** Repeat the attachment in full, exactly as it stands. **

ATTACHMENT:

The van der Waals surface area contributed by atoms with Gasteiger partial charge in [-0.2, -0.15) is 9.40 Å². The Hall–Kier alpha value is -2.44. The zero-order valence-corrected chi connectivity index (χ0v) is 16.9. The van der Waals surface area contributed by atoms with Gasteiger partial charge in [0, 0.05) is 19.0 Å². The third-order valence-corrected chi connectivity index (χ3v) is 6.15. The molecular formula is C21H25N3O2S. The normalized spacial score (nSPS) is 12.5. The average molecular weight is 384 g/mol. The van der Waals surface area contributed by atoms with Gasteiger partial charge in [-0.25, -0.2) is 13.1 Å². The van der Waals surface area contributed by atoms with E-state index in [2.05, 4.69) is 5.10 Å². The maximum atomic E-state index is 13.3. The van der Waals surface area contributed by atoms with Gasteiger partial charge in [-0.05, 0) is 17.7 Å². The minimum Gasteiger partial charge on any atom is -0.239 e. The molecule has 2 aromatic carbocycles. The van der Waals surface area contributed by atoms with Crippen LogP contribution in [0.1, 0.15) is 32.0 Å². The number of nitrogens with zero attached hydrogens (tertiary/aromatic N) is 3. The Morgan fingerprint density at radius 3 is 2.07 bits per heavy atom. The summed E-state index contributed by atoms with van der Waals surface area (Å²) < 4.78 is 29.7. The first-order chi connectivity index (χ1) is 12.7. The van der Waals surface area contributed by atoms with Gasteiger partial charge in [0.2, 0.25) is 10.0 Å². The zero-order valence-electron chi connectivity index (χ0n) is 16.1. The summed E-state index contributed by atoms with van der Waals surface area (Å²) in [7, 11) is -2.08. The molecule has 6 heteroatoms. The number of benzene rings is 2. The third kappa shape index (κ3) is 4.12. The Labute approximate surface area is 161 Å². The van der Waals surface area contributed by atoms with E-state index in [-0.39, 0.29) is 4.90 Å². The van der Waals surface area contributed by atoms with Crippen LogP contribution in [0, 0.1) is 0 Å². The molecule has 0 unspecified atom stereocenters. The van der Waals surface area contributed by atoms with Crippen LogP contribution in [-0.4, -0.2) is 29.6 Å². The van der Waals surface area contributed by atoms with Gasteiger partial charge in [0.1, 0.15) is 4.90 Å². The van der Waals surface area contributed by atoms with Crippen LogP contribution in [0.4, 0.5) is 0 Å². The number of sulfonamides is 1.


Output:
The van der Waals surface area contributed by atoms with Gasteiger partial charge in [-0.2, -0.15) is 9.40 Å². The Hall–Kier alpha value is -2.44. The zero-order valence-corrected chi connectivity index (χ0v) is 16.9. The van der Waals surface area contributed by atoms with Gasteiger partial charge in [0, 0.05) is 19.0 Å². The third-order valence-corrected chi connectivity index (χ3v) is 6.15. The molecular formula is C21H25N3O2S. The normalized spacial score (nSPS) is 12.5. The average molecular weight is 384 g/mol. The van der Waals surface area contributed by atoms with Gasteiger partial charge in [-0.25, -0.2) is 13.1 Å². The van der Waals surface area contributed by atoms with E-state index in [2.05, 4.69) is 5.10 Å². The maximum atomic E-state index is 13.3. The van der Waals surface area contributed by atoms with Gasteiger partial charge in [-0.05, 0) is 17.7 Å². The minimum Gasteiger partial charge on any atom is -0.239 e. The molecule has 2 aromatic carbocycles. The van der Waals surface area contributed by atoms with Crippen LogP contribution in [0.1, 0.15) is 32.0 Å². The number of nitrogens with zero attached hydrogens (tertiary/aromatic N) is 3. The Morgan fingerprint density at radius 3 is 2.07 bits per heavy atom. The summed E-state index contributed by atoms with van der Waals surface area (Å²) < 4.78 is 29.7. The first-order chi connectivity index (χ1) is 12.7. The van der Waals surface area contributed by atoms with Gasteiger partial charge in [0.2, 0.25) is 10.0 Å². The zero-order valence-electron chi connectivity index (χ0n) is 16.1. The summed E-state index contributed by atoms with van der Waals surface area (Å²) in [7, 11) is -2.08. The molecule has 6 heteroatoms. The number of benzene rings is 2. The third kappa shape index (κ3) is 4.12. The Labute approximate surface area is 161 Å². The van der Waals surface area contributed by atoms with E-state index in [-0.39, 0.29) is 4.90 Å². The van der Waals surface area contributed by atoms with Crippen LogP contribution in [0, 0.1) is 0 Å². The molecule has 0 unspecified atom stereocenters. The van der Waals surface area contributed by atoms with Crippen LogP contribution in [-0.4, -0.2) is 29.6 Å². The van der Waals surface area contributed by atoms with Gasteiger partial charge in [0.1, 0.15) is 4.90 Å². The van der Waals surface area contributed by atoms with Crippen LogP contribution in [0.4, 0.5) is 0 Å². The number of sulfonamides is 1.